Biosynthesis of nitrogenase FeMoco is a highly complex process that requires, minimally, the participation of nifS, nifU, nifB, nifE, nifN, nifV, nifH, nifD and nifK gene products. Previous genetic analyses have identified the essential factors for the assembly of FeMoco; however, the exact functions of these factors and the precise sequence of events during the assembly process had remained unclear until recently, when a number of the biosynthetic intermediates of FeMoco were identified and characterized by combined biochemical, spectroscopic and structural analyses. This review gives a brief account of the recent progress toward understanding the assembly process of FeMoco, which has identified some important missing pieces of this biosynthetic puzzle.
 
Article
Theoretical studies of charge transport in deoxyribonucleic acid (DNA) and peptide nucleic acid (PNA) indicate that structure and dynamics modulate the charge transfer rates, and that different members of a structural ensemble support different charge transport mechanisms. Here, we review the influences of nucleobase geometry, electronic structure, solvent environment, and thermal conformational fluctuations on the charge transfer mechanism. We describe an emerging framework for understanding the diversity of charge transport mechanisms seen in nucleic acids.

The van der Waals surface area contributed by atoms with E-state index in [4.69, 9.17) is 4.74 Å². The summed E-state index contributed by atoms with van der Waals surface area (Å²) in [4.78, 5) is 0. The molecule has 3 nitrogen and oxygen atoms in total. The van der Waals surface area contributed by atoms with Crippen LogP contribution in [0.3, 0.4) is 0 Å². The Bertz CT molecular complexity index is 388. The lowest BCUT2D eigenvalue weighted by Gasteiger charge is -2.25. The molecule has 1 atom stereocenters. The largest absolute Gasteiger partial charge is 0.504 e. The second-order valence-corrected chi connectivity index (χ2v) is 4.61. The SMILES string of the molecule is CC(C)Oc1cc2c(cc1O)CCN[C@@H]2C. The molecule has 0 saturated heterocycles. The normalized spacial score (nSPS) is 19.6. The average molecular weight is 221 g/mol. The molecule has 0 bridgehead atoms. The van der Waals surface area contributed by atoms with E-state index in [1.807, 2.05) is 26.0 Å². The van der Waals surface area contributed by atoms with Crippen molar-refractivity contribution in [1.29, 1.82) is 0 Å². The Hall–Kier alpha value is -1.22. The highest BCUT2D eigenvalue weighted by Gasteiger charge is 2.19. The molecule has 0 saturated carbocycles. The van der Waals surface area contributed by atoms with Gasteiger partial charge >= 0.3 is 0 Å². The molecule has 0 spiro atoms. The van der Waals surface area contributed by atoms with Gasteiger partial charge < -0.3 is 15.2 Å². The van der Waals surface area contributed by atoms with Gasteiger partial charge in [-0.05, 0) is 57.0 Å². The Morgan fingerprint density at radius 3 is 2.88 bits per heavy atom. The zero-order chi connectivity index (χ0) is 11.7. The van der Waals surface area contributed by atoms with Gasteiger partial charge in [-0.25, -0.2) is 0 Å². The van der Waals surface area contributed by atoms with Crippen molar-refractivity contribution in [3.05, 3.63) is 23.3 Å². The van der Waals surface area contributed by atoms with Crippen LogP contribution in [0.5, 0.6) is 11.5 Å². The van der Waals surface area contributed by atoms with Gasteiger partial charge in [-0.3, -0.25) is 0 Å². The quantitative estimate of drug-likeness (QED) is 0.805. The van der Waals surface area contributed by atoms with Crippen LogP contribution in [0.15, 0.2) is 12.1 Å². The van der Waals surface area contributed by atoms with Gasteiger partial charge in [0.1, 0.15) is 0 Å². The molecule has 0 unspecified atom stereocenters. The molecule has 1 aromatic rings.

Article
This review traces the development and application of the tris(thioether)borate ligands, tripodal ligands with highly polarizable thioether donors. Areas of emphasis include the basic coordination chemistry of the mid-to-late first row transition metals (Fe, Ni, Co, Cu), and the role of the thioether substituent in directing complex formation, the modeling of zinc thiolate protein active sites, high-spin organo-iron and organo-cobalt chemistry, the preparation of monovalent complexes of Fe, Co and Ni, and dioxygen and sulfur activation by monovalent nickel complexes.
 
Article